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Arab News - - COFFEE BREAK -

CAPE CANAVERAL: In his new au­to­bi­og­ra­phy, re­tired as­tro­naut Scott Kelly gives an un­flinch­ingly blunt take on his US record-break­ing year in space and the chal­leng­ing life events that got him there.

This is not your usual as­tro­naut’s mem­oir.

Kelly re­counts dump­ster div­ing on the In­ter­na­tional Space Sta­tion for dis­carded meals af­ter a sup­ply cap­sule was de­stroyed and end­ing up with “some dude’s used un­der­wear” in his hands. He writes about the con­ges­tion, headaches and burn­ing eyes he en­dured from high car­bon diox­ide lev­els and the feel­ing no one cared at Mis­sion Con­trol in Hous­ton.

In his book, Kelly tells how prostate cancer surgery al­most got him banned from space sta­tion duty, and how his vi­sion prob­lem dur­ing an ear­lier space­flight al­most cost him the one-year mis­sion, which spanned from March 2015 to March 2016.

He tells how he vis­ited a tat­too par­lor be­fore launch and got black dots all over his body to make it eas­ier to take ul­tra­sound tests in or­bit, and how he fash­ioned ex­tra puke bags for a nau­seous crew­mate.

Kelly said his goal in writ­ing “En­durance: A Year in Space, A Life­time of Dis­cov­ery,” was to tell the whole story.

So many other NASA as­tro­nauts’ mem­oirs “fo­cus on the good stuff and not nec­es­sar­ily the per­sonal things that hap­pened in their lives, things they might not be proud of, things that we all have that makes us nor­mal, re­lat­able peo­ple,” he told The As­so­ci­ated Press. “So I felt like shar­ing is good, but ... the bad stuff, too, makes the story more be­liev­able.”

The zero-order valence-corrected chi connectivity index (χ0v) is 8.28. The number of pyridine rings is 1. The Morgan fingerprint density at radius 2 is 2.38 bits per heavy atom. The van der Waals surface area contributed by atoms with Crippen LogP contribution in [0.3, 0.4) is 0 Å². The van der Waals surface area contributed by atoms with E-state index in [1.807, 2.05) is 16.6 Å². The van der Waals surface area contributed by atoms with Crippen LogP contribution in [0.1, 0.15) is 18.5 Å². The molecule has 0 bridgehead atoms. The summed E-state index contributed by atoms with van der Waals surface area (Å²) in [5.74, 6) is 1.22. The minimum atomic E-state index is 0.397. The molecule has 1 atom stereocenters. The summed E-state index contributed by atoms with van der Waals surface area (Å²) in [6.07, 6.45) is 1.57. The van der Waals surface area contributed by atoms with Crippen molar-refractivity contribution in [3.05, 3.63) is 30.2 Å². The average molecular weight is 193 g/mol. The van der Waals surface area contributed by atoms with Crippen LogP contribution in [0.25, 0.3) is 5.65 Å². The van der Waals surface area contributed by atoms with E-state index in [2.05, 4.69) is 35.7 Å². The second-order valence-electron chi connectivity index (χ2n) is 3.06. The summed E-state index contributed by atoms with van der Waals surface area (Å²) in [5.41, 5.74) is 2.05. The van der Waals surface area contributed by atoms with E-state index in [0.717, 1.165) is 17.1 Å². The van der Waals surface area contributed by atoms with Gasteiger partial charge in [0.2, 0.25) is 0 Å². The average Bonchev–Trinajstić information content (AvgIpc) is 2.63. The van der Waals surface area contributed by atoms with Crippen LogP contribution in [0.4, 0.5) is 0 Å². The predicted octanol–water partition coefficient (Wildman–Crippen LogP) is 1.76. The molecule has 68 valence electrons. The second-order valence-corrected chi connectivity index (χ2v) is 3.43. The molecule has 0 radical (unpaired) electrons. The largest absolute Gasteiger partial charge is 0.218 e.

In the book, he writes about a lit­tle-known in­ci­dent that he says oc­curred dur­ing his first space sta­tion stint in 2010, when a Rus­sian cos­mo­naut came un­teth­ered dur­ing a space­walk and be­gan float­ing away. Luck­ily, Oleg Skripochka hap­pened to hit an an­tenna that bounced him back to­ward the space sta­tion, en­abling him to grab on and save his life, ac­cord­ing to Kelly.

Even though he was aboard the space sta­tion at the time, Kelly said he did not learn about it un­til his year­long mis­sion five years later, when it ca­su­ally came up in con­ver­sa­tion with other cos­mo­nauts. “I was like re­ally? Holy crap. Crazy,” Kelly re­called in an AP in­ter­view.

As­tro­naut Scott Kelly takes a photo of him­self in­side the Cupola, a spe­cial mo­d­ule of the In­ter­na­tional Space Sta­tion which pro­vides a 360-de­gree view­ing of the Earth and the sta­tion. (AP)

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